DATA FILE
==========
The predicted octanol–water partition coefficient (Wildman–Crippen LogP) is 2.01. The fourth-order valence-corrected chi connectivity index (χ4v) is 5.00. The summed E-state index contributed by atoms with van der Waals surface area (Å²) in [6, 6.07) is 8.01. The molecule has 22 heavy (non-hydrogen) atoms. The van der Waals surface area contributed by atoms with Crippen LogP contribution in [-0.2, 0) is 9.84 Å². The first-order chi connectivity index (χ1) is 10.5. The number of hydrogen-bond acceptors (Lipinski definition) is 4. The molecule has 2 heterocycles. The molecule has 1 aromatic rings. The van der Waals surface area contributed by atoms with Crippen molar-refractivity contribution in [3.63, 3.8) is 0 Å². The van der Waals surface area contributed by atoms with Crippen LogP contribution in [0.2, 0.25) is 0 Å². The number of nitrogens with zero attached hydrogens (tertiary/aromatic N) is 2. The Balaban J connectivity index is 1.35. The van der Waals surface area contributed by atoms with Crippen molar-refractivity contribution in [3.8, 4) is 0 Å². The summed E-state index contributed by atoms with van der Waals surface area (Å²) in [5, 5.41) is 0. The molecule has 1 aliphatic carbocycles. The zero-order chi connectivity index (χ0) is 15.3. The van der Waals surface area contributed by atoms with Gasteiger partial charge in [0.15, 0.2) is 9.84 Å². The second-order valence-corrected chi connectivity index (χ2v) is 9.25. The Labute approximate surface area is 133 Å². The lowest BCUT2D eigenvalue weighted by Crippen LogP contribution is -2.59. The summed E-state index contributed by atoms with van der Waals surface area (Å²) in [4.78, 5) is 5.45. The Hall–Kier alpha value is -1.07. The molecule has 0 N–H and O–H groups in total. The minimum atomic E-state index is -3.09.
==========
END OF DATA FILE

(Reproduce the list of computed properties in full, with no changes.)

The predicted octanol–water partition coefficient (Wildman–Crippen LogP) is 2.01. The fourth-order valence-corrected chi connectivity index (χ4v) is 5.00. The summed E-state index contributed by atoms with van der Waals surface area (Å²) in [6, 6.07) is 8.01. The molecule has 22 heavy (non-hydrogen) atoms. The van der Waals surface area contributed by atoms with Crippen LogP contribution in [-0.2, 0) is 9.84 Å². The first-order chi connectivity index (χ1) is 10.5. The number of hydrogen-bond acceptors (Lipinski definition) is 4. The molecule has 2 heterocycles. The molecule has 1 aromatic rings. The van der Waals surface area contributed by atoms with Crippen molar-refractivity contribution in [3.63, 3.8) is 0 Å². The van der Waals surface area contributed by atoms with Crippen LogP contribution in [0.2, 0.25) is 0 Å². The number of nitrogens with zero attached hydrogens (tertiary/aromatic N) is 2. The Balaban J connectivity index is 1.35. The van der Waals surface area contributed by atoms with Crippen molar-refractivity contribution in [3.8, 4) is 0 Å². The summed E-state index contributed by atoms with van der Waals surface area (Å²) in [5, 5.41) is 0. The molecule has 1 aliphatic carbocycles. The zero-order chi connectivity index (χ0) is 15.3. The van der Waals surface area contributed by atoms with Gasteiger partial charge in [0.15, 0.2) is 9.84 Å². The second-order valence-corrected chi connectivity index (χ2v) is 9.25. The Labute approximate surface area is 133 Å². The lowest BCUT2D eigenvalue weighted by Crippen LogP contribution is -2.59. The summed E-state index contributed by atoms with van der Waals surface area (Å²) in [4.78, 5) is 5.45. The Hall–Kier alpha value is -1.07. The molecule has 0 N–H and O–H groups in total. The minimum atomic E-state index is -3.09.